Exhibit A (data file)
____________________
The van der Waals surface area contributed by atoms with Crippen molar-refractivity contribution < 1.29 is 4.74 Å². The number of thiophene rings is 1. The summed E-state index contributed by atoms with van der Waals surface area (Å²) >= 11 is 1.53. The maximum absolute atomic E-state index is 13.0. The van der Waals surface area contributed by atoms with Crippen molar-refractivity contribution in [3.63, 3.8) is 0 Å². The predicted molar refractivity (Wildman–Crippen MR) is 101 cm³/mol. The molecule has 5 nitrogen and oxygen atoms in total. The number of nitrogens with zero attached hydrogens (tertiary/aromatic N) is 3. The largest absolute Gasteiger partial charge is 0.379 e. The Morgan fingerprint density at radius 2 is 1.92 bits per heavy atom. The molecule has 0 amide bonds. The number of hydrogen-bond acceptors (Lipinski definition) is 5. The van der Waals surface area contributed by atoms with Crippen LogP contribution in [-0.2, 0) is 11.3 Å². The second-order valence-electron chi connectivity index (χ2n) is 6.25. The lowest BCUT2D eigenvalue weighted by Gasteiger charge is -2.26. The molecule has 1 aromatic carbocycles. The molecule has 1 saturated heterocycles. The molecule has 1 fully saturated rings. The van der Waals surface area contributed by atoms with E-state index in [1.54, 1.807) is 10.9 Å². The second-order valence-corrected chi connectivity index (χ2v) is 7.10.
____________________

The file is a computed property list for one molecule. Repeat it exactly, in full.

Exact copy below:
The van der Waals surface area contributed by atoms with Crippen molar-refractivity contribution < 1.29 is 4.74 Å². The number of thiophene rings is 1. The summed E-state index contributed by atoms with van der Waals surface area (Å²) >= 11 is 1.53. The maximum absolute atomic E-state index is 13.0. The van der Waals surface area contributed by atoms with Crippen molar-refractivity contribution in [3.63, 3.8) is 0 Å². The predicted molar refractivity (Wildman–Crippen MR) is 101 cm³/mol. The molecule has 5 nitrogen and oxygen atoms in total. The number of nitrogens with zero attached hydrogens (tertiary/aromatic N) is 3. The largest absolute Gasteiger partial charge is 0.379 e. The Morgan fingerprint density at radius 2 is 1.92 bits per heavy atom. The molecule has 0 amide bonds. The number of hydrogen-bond acceptors (Lipinski definition) is 5. The van der Waals surface area contributed by atoms with Crippen LogP contribution in [-0.2, 0) is 11.3 Å². The second-order valence-electron chi connectivity index (χ2n) is 6.25. The lowest BCUT2D eigenvalue weighted by Gasteiger charge is -2.26. The molecule has 1 aromatic carbocycles. The molecule has 1 saturated heterocycles. The molecule has 1 fully saturated rings. The van der Waals surface area contributed by atoms with E-state index in [1.54, 1.807) is 10.9 Å². The second-order valence-corrected chi connectivity index (χ2v) is 7.10.